The law, Sullivan argues, always embodies our moral sensibilities imperfectly. (Oliver Wendell Holmes is said to have reprimanded a newly minted lawyer for his overly idealistic argument: “This is a court of law, young man, not a court of justice.”) The solution is to change the laws, not misapply them to get a more satisfying outcome in a particular case.

Long-standing self-defense law conspired with absurdly permissive open carry laws to create the set of conditions to make the Rittenhouse affair possible. Perhaps those of us who find the verdict troubling are better served by focusing our attention on state legislatures. I see nothing in the text of the Second Amendment or its doctrinal exegesis that compels states to permit minors to stroll about town with a rifle strapped across their shoulder. It makes no sense, and the unintended consequence of such a legal regime is a Wild Wild West mentality where citizens feel emboldened to engage in private law enforcement.

and you also might be interested in …

Former Senator and Republican presidential nominee Bob Dole died at 98. He represented a bygone era when rivals were not necessarily enemies, senators compromised to get things done, and presidential candidates — even Republicans — conceded after they lost.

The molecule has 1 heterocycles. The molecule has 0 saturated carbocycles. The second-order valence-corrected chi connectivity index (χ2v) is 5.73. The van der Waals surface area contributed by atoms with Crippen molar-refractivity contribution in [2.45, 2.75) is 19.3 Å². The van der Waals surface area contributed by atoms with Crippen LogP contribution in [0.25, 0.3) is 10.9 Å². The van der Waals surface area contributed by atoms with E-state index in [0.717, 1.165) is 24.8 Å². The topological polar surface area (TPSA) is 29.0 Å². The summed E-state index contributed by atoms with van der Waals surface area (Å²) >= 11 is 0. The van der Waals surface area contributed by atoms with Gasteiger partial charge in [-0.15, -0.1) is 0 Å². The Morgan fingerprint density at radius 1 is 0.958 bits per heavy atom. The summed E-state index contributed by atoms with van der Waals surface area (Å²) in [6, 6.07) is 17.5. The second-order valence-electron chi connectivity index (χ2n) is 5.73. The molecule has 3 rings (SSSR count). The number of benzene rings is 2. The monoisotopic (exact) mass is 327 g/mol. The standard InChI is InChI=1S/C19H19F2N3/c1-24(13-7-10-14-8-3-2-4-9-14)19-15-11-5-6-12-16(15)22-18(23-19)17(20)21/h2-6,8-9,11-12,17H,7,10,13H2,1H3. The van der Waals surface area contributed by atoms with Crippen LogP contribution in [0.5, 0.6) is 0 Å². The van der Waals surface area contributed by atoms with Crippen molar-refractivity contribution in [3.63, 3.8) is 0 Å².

Trump’s co-conspirators are changing their stonewalling tactics. They’re starting to drop executive privilege as an excuse not to answer, and starting to invoke the Fifth Amendment. The implication is that they know they’ve been involved in a criminal conspiracy.

A handful of anti-public-health Senate Republicans threatened to torpedo the last-minute bill to prevent a government shutdown. Their price was to get a vote on an amendment to defund enforcement of President Biden’s vaccine mandate (which is already on hold pending a court challenge); the vote failed 48-50. The funding bill then passed and was signed by Biden on Friday, so the government will stay open until sometime in February.

Senator Mike Lee of Utah made the unvaccinated sound like a persecuted minority: “All we wanted to do was have a vote to give a chance to the hardworking mom or dad, soldier, sailor, airman or Marine struggling to put food on the table.” Of course, these unvaccinated workers are not just risking their own lives, but (given how contagious diseases spread) everyone else’s as well. And they already have two chances to save their jobs: get vaccinated, or take advantage of the alternative frequent-testing option. Defunding the vaccine mandate serves the interests of Covid, not American workers.

As the nation approaches 800,000 deaths, close to double the number that we lost in combat in World War II, I have lost my patience for unvaccinated Americans’ misguided and self-centered stubbornness.